At the crossroads of East and West, Ukraine is reinventing itself after the the Euromaidan events that lead to the loss of Crimea and war in the Eastern Provinces. And specialty coffee roasters in Ukraine have a main role in this transformation.
Coffee culture is emerging as a central and defining element of the new strong and vibrant generation of young internationally-oriented Ukrainians. Coffee is about to transform Ukraine.
Third Wave Coffee Shops In Ukraine
In the last five years tens of third-wave coffee shops have mushroomed around the country. For example in Kiev with Svit Kavy, Kachorovska, Right Coffee, etc. Why is that?
One major reason is the desire to join the modern Western wagon. Ukraine shops a strong Soviet past, and tries to get away from its painful socialist history with tech and innovation as its new defining identity.
How is that related to coffee culture? Well, for the price of a coffee, the new generation gets to enjoy the taste of freedom and luxury.
And coffee roasting captivated many as an affordable way to success. Some tried to go into coffee roasting, but failed, for example the fancy Fairfinch Coffee Roasters in Kiev.
Specialty coffee is indeed a very tough business that requires a deep understanding of coffee. From production, logistics, and markets to the roasting process, specialty coffee shops additionally need to defend their higher price tag.
Ukraine’s Main Specialty Coffee Roasters
Svit Kavy was born in Lviv, a western city with a strong Ukrainian personality. It now has a coffee shop in Kiev’s trendy Podil as well.
A pioneer in the Ukrainian specialty coffee industry, Svit Kavy delivers quality product, usually north of 350UAH.
FUNT / The Brew Bros coffee roasters are located in Dnipro and deliver decent quality coffee beans at a fair price (~280UAH).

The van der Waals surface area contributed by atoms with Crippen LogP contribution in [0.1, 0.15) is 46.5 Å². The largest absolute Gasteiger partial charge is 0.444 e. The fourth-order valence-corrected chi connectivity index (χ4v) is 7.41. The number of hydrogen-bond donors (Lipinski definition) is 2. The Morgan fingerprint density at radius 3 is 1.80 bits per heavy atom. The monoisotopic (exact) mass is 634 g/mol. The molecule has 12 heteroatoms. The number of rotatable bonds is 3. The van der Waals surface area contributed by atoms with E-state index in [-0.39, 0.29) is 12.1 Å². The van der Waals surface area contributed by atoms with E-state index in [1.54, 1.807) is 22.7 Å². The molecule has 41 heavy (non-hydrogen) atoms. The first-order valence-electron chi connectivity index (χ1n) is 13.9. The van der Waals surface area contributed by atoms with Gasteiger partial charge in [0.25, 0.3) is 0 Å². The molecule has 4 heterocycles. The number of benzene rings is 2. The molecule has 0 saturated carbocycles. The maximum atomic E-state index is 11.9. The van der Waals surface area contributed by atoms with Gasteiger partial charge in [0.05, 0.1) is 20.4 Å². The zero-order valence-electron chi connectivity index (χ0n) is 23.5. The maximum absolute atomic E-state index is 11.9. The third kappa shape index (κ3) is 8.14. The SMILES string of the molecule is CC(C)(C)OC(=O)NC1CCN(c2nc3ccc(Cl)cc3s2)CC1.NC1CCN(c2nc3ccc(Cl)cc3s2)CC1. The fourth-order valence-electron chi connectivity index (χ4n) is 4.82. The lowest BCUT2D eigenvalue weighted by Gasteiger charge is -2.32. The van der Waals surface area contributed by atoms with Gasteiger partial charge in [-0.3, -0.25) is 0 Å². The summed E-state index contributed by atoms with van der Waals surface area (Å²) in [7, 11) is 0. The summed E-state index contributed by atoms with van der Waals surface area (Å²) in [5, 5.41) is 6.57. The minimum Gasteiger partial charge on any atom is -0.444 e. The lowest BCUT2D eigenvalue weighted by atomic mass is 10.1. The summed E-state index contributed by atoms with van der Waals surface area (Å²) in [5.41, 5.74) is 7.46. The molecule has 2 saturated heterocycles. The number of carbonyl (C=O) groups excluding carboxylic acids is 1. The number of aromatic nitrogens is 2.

Foundation / High Five
Foundation is a well-known coffee roaster from Odessa, producing mostly on consumer-grade roasted coffee (Santos, Excelso, etc), and some lines of better quality.
A couple of years ago it ventured into premium quasi-specialty coffee with its line of better coffee named High Five, popular among many specialty cafes in Ukraine such as Right Coffee.
However, High Five beans are good but not great. I’m hesitant myself about whether it qualifies as specialty coffee. For the same reason, its head roaster recently quit to pursue his own specialty venture: Mad Heads.
Mad heads is a refreshing Ukrainian coffee roaster producing very interesting beans at a competitive price (usually around 250UAH)
One of the fastest-growing roasters in Ukraine, Mad Heads is probably gonna emerge in the coming years as the best Ukrainian specialty roaster.
Founded by coffee enthusiast Artem Vradiy, former head roaster at Foundation, Mad Heads has created a distinct branding and roasting style and usually produces excellent coffee.
A fancy cafe in Lviv, it roasts and distributes coffee beans all around country, but is less popular than other players in the space.
While technically not a specialty coffee roaster, Cafe Boutique is more of coffee parafernalia retailer and mass-market roaster.
Cafe Boutique is quite popular around the country and offers sharp prices.
However, their roasting skill is fairly limited; many of their beans are too lightly roasted trying to offer a very aromatic product, but then turn out suboptimal given the mediocre quality of the beans.
Finally, just to give you an idea, their coffee shops don’t even have toilets or wifi. It’s not about the coffee experience.
A small coffee shop in Lviv, Black Honey occasionally delivers excellent coffee.
Their head barista knows a thing or two about coffee and roasting yet admittedly they lack the scale to produce high-quality coffee sustainably.
Black coffee partners seem now more interested in growing as a franchise coffee store. This would, in turn, allow them to distribute more of their own roasted coffee.
The specialty coffee culture in Ukraine is just getting started. Some high-quality roasters such as Mad Heads will likely emerge as the winner, and start exporting abroad soon enough.
In the meanwhile, it’s worthwhile to travel to Ukraine just for the coffee industry – or if you fancy Motherland statues.